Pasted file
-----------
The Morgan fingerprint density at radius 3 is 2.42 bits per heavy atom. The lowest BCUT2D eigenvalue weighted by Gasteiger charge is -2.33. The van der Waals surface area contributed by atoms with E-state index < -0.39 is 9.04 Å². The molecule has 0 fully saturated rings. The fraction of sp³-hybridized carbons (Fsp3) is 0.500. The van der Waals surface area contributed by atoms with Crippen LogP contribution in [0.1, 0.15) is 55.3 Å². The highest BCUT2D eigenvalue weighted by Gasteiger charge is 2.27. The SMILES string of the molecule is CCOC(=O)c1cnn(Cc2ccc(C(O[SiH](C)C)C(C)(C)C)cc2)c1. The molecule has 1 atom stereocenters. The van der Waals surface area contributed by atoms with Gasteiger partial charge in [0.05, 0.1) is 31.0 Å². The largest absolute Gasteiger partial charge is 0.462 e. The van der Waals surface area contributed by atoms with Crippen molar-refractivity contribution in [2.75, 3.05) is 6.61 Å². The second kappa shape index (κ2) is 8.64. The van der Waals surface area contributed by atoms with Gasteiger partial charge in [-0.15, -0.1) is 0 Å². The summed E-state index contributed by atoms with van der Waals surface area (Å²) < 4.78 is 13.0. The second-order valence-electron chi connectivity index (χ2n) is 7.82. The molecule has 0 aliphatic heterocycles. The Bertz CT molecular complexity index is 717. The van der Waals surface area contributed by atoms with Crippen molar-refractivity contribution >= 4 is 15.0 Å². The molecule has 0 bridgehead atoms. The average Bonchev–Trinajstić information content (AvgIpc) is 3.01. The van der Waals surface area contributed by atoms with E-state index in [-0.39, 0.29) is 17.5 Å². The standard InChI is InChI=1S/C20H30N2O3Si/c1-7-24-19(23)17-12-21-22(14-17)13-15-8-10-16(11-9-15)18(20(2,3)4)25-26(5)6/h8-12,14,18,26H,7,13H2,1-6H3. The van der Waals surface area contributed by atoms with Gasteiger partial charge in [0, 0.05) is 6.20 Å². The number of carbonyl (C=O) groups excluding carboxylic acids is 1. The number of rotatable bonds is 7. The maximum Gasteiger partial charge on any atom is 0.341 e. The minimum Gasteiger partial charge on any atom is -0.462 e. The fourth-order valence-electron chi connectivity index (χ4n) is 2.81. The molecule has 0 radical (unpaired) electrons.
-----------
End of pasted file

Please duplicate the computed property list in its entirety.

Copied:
The Morgan fingerprint density at radius 3 is 2.42 bits per heavy atom. The lowest BCUT2D eigenvalue weighted by Gasteiger charge is -2.33. The van der Waals surface area contributed by atoms with E-state index < -0.39 is 9.04 Å². The molecule has 0 fully saturated rings. The fraction of sp³-hybridized carbons (Fsp3) is 0.500. The van der Waals surface area contributed by atoms with Crippen LogP contribution in [0.1, 0.15) is 55.3 Å². The highest BCUT2D eigenvalue weighted by Gasteiger charge is 2.27. The SMILES string of the molecule is CCOC(=O)c1cnn(Cc2ccc(C(O[SiH](C)C)C(C)(C)C)cc2)c1. The molecule has 1 atom stereocenters. The van der Waals surface area contributed by atoms with Gasteiger partial charge in [0.05, 0.1) is 31.0 Å². The largest absolute Gasteiger partial charge is 0.462 e. The van der Waals surface area contributed by atoms with Crippen molar-refractivity contribution in [2.75, 3.05) is 6.61 Å². The second kappa shape index (κ2) is 8.64. The van der Waals surface area contributed by atoms with Gasteiger partial charge in [-0.15, -0.1) is 0 Å². The summed E-state index contributed by atoms with van der Waals surface area (Å²) < 4.78 is 13.0. The second-order valence-electron chi connectivity index (χ2n) is 7.82. The molecule has 0 aliphatic heterocycles. The Bertz CT molecular complexity index is 717. The van der Waals surface area contributed by atoms with Crippen molar-refractivity contribution >= 4 is 15.0 Å². The molecule has 0 bridgehead atoms. The average Bonchev–Trinajstić information content (AvgIpc) is 3.01. The van der Waals surface area contributed by atoms with E-state index in [-0.39, 0.29) is 17.5 Å². The standard InChI is InChI=1S/C20H30N2O3Si/c1-7-24-19(23)17-12-21-22(14-17)13-15-8-10-16(11-9-15)18(20(2,3)4)25-26(5)6/h8-12,14,18,26H,7,13H2,1-6H3. The van der Waals surface area contributed by atoms with Gasteiger partial charge in [0, 0.05) is 6.20 Å². The number of carbonyl (C=O) groups excluding carboxylic acids is 1. The number of rotatable bonds is 7. The maximum Gasteiger partial charge on any atom is 0.341 e. The minimum Gasteiger partial charge on any atom is -0.462 e. The fourth-order valence-electron chi connectivity index (χ4n) is 2.81. The molecule has 0 radical (unpaired) electrons.